The old washing place in Gorliz was partially restored in 2022.
Throughout the 20th century, this washing place was witness to the experiences and testimonies of the women of Gorliz in their laundry work.
Washing clothes has been a woman’s work necessary to maintain the quality of life and health of the population throughout history for centuries.
RECOVERY OF THE MEMORY OF THE GORLIZ WASHING PLACE
For this purpose, water from streams and springs was used and washing places were built, where clothes were washed and rinsed before being hung out to dry. Clothes and sheets were spread out on bushes to dry.
It used to be done on one day of the week or month, for which the whole process was destined.
Rectangular in shape, stone construction predates brick and cement construction.
The washstones were real stone slabs, which were later replaced by washboards.
The washing places have been true centres for women’s social relations while they carried out their work, sharing experiences. They were public spaces in which women carried out a task of great importance for the cleanliness and care of the population.
What was the washing place in Gorliz like?
The Gorliz washhouse consisted of two different parts: one, more main and roofed, and the other in the outside area for more domestic services. The covered area had as many as six stones or laundry stalls, against which to beat and scrub clothes. The large basin received its water from a tank located in a corner of the large basin, which in turn received it from the Gazatza stream that rises in the lower part of Villaranda. This area, covered with a concrete slab, had an opening in its centre through which the sun shone through and illuminated the whitewashed walls, making it a well-lit and pleasant space. The outside area, separated by a wall and facing the beach, consisted of a small basin in which four people could wash. However, this smaller part was used for other types of services and needs. During the months of slaughtering the pigs, the women cleaned and prepared the internal parts of the intestines and stomachs, where they would stuff the black puddings and “odolostes” that were made. Work clothes and dirtier clothes were also washed in this small area. The water and the waste that was produced was carried by the river to the bridge in the middle of the beach. Years later, automatic washing machines put out of use these rustic laundries that provided so many services. (Pedro Elorriaga Urtiaga).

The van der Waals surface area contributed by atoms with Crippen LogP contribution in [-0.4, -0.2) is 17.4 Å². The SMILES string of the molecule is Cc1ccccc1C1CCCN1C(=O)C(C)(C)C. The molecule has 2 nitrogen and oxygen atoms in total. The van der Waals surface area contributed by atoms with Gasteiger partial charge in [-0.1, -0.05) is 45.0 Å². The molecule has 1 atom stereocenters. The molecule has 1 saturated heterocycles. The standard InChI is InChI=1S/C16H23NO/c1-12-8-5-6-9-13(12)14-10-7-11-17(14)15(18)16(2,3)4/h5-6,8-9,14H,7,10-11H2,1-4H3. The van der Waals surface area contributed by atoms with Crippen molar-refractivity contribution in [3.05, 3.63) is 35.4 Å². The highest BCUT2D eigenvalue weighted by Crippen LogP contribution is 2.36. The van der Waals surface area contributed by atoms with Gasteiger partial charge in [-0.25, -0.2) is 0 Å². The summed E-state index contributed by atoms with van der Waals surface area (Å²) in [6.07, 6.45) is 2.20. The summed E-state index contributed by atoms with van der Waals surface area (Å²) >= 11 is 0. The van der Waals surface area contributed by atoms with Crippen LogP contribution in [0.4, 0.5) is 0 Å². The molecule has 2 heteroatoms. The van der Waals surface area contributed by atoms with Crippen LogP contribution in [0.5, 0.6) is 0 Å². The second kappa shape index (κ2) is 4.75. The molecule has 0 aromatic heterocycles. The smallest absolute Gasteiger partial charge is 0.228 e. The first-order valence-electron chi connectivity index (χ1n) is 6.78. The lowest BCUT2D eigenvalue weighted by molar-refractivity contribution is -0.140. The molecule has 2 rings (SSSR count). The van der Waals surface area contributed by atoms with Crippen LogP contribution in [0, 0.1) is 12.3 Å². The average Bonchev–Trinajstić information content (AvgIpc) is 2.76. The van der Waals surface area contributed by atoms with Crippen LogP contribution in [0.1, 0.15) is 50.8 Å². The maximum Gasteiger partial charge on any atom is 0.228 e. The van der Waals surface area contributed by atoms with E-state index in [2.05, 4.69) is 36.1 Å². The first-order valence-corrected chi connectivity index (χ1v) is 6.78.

In Gorliz, in the houses where there was a “patin”, there was no need to go to the laundry room, and then, with the arrival of washing machines in the houses, it was no longer used. Not all the villages had washing places. Where there were, as in Gorliz, and although it has not survived in its entirety, it is only fair to vindicate it as an architectural element of great interest necessary for the safeguarding of historical memory. Their importance in the history and life of the village of Gorliz must not be forgotten.
Moreover, let us not forget that many women in the world today continue to wash in streams and washing places, while sharing all kinds of emotions and experiences.